Oregon White Oak Sets Sail with the Educational Tall Ship
When the team at Educational Tall Ship set out to build the world's most sustainable ship, they knew they'd need a boatload of wood. And because of their mission and the purpose of the ship, it had to come from sources that would earn their approval, meeting all three criteria of the triple bottom line.
A call to Sustainable Northwest Wood was the natural next step.
We partnered with Edaucational Tall Ship to provide locally grown Oregon White Oak, which is being used throughout the ship for planking butt blocks, rails, rigging parts, hatches, interior doors and furniture, the rudder, and other places that need a durable hardwood.
Oregon White Oak is an indigenous species that spreads its roots from Northern California through Oregon, Washington, and into British Columbia. Unfortunately, it is not a high-value species in the eyes of most landowners, and the vast majority of the oak population has been destroyed since settlement of the area, replaced first with pasture and more recently with Douglas Fir plantations. Only 5% of the original oak population remains in Oregon.
Today's crop du jour, grapes, is the latest land use trend to pose a threat to Oregon White Oak's survival as ever more forest is cleared to make way for agriculture (photo at right).
Sustainable Northwest Wood is working to build a market and commercial value for Oregon White Oak, which will encourage landowners to preserve their existing oak stands and, hopefully, replant this magificent species when Douglas fir plantations are cut. Oak habitat is critical for many species in the Willamette Valley, including Fender's blue butterfly (photo at left), Kincaid's lupine, and the Willamette daisy, each of which are listed as endangered.
Much of the oak used in the Educational Tall Ship was sourced from Zena Forest Products in Rickreall, an FSC certified, family owned forest and mill that cultivates oak to ensure its survival and success on their lands. Some of the oak was also salvaged from chip yards, where most oak ends up once it has been cleared from land that is transitioning into other uses because it is commonly and mistakenly perceived to have no value.
Photo at right: Educational Tall Ship's executive director, Alan Olson, meets with Ben and Sarah Deumling, the owners and managers of Zena Forest, to see first-hand where the oak was sourced.
We are proud to see our local oak going into exciting projects like the Educational Tall Ship, where this most valuable resource will provide many decades of beauty and performance.
The Educational Tall Ship is a groundbreaking project that will be the first wooden ship of this size built in San Francisco in nearly 100 years. She will be 100 feet long on deck and have a 25 foot beam. In addition to careful sourcing of materials, the ship is also being built with an eye toward energy efficiency: She will meet her own energy needs through regenerative power technologies.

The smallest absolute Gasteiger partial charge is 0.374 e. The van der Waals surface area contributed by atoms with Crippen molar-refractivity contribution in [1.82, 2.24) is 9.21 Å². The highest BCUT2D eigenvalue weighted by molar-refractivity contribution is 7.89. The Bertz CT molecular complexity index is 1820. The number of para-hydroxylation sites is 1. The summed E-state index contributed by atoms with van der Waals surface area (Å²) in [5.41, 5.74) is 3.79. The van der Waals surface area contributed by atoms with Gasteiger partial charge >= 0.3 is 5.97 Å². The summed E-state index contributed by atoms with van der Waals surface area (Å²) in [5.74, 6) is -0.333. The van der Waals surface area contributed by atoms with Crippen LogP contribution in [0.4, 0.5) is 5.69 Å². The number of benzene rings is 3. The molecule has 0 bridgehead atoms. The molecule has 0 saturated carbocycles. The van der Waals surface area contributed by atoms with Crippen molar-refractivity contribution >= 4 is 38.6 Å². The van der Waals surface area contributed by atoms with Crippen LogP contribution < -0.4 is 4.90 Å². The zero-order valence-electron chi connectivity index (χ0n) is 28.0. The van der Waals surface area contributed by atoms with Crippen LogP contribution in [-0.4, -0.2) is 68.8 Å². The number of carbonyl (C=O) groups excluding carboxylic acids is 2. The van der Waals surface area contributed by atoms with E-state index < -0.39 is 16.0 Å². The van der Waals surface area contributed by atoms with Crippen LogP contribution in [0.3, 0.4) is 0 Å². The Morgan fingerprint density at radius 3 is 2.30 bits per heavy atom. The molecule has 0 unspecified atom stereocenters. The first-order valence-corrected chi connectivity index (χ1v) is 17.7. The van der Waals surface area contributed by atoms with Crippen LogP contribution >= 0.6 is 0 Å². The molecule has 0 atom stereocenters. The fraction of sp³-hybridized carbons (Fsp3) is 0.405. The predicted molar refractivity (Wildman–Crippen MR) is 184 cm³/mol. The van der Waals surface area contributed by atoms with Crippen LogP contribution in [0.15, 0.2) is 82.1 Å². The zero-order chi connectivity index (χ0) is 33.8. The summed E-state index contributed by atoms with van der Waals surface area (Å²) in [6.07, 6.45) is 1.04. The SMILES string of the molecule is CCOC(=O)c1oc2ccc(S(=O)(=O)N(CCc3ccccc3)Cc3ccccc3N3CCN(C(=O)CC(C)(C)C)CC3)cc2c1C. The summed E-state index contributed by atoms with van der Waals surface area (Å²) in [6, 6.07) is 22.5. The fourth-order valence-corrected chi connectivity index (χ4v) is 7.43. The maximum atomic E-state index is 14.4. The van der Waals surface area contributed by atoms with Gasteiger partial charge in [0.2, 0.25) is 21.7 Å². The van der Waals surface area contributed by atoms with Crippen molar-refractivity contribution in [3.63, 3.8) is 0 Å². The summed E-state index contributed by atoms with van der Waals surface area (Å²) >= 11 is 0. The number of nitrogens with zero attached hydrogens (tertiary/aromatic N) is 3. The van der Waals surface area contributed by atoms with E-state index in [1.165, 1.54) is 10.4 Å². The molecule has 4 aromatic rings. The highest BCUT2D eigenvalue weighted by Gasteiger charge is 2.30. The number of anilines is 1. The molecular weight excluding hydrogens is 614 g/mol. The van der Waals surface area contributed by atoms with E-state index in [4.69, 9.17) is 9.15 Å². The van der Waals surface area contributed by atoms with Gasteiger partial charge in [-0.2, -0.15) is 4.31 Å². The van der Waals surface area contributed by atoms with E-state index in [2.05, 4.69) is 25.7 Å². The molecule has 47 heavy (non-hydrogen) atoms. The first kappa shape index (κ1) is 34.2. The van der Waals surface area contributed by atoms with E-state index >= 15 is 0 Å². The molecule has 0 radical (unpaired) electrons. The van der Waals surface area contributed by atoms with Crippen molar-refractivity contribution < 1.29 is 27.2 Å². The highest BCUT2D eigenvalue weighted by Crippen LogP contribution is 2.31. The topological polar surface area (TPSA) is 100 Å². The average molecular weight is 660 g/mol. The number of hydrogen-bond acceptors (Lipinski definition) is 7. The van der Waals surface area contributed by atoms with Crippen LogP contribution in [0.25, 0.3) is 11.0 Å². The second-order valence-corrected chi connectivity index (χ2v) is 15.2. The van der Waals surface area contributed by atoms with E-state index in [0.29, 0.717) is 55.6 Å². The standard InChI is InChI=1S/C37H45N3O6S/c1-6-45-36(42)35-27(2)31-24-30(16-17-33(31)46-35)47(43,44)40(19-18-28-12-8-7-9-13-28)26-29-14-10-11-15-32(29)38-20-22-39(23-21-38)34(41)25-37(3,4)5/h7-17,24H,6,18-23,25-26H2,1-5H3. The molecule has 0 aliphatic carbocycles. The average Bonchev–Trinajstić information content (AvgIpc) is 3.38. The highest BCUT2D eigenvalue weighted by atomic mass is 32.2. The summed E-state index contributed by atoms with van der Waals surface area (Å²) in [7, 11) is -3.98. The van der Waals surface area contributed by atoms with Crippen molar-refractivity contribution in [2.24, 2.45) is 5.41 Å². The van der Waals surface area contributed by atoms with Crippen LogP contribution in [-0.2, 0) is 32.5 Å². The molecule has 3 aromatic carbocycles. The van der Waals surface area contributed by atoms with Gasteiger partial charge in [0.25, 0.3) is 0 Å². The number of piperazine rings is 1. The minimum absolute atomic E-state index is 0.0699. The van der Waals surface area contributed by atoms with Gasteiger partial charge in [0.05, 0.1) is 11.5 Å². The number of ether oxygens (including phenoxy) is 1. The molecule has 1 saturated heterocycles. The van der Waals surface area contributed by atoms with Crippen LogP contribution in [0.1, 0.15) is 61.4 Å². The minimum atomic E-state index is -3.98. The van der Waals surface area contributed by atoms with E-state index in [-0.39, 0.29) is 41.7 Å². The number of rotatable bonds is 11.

Instead of diesel engines, the ship is propelled by DC electric motors directly connected to the propeller shafts and drawing energy from large battery banks. When the ship is sailing, the propellers will rotate by the energy of the passing water causing the electric motors to become generators. Significant electrical energy is created as sailing speeds increase. Energy self-sufficiency can be achieved by producing and storing enough energy from just four to six hours of sailing.
The design team's goal is to combine appropriate technologies from the 19th and 21st centuries - skipping over the petroleum era - and craft a ship that will be unique teaching tool to inspire appreciation for past designs, innovative solutions and address the long-range consequences of dated technologies to build a world with a more sustainable future.
Click here to learn more about this innovative project.
To celebrate this promising partnership, Sustainable Northwest Wood and Educational Tall Ship are co-hosting a sailing trip on an existing ship. This adventure is for Bay area green building professionals who wish to learn more about sustainable wood procurement. Join us for an evening voyage along the waterfront and around the beautiful sites of San Francisco Bay.
Saturday, September 21, 2012 from 5pm to 8pm
RSVP by September 7th.
Click here for more information.